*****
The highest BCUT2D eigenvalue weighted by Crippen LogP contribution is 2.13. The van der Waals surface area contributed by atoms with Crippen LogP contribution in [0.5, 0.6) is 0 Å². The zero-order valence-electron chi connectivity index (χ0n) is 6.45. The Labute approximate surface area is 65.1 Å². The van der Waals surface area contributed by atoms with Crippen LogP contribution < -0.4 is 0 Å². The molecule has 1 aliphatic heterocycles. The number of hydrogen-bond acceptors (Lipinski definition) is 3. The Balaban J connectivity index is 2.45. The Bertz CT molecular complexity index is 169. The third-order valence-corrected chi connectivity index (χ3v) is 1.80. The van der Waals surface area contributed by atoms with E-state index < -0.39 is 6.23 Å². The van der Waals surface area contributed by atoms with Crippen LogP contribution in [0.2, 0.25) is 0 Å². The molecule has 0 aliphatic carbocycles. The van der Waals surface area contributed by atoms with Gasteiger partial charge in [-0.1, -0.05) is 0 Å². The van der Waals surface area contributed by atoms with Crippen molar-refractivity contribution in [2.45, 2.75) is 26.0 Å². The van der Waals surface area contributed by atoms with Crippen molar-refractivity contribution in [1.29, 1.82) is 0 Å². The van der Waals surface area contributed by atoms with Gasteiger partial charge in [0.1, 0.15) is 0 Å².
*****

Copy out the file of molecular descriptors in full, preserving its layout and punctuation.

The highest BCUT2D eigenvalue weighted by Crippen LogP contribution is 2.13. The van der Waals surface area contributed by atoms with Crippen LogP contribution in [0.5, 0.6) is 0 Å². The zero-order valence-electron chi connectivity index (χ0n) is 6.45. The Labute approximate surface area is 65.1 Å². The van der Waals surface area contributed by atoms with Crippen LogP contribution < -0.4 is 0 Å². The molecule has 1 aliphatic heterocycles. The number of hydrogen-bond acceptors (Lipinski definition) is 3. The Balaban J connectivity index is 2.45. The Bertz CT molecular complexity index is 169. The third-order valence-corrected chi connectivity index (χ3v) is 1.80. The van der Waals surface area contributed by atoms with E-state index < -0.39 is 6.23 Å². The van der Waals surface area contributed by atoms with Crippen LogP contribution in [0.2, 0.25) is 0 Å². The molecule has 0 aliphatic carbocycles. The van der Waals surface area contributed by atoms with Gasteiger partial charge in [-0.1, -0.05) is 0 Å². The van der Waals surface area contributed by atoms with Crippen molar-refractivity contribution in [2.45, 2.75) is 26.0 Å². The van der Waals surface area contributed by atoms with Crippen molar-refractivity contribution in [1.29, 1.82) is 0 Å². The van der Waals surface area contributed by atoms with Gasteiger partial charge in [0.1, 0.15) is 0 Å².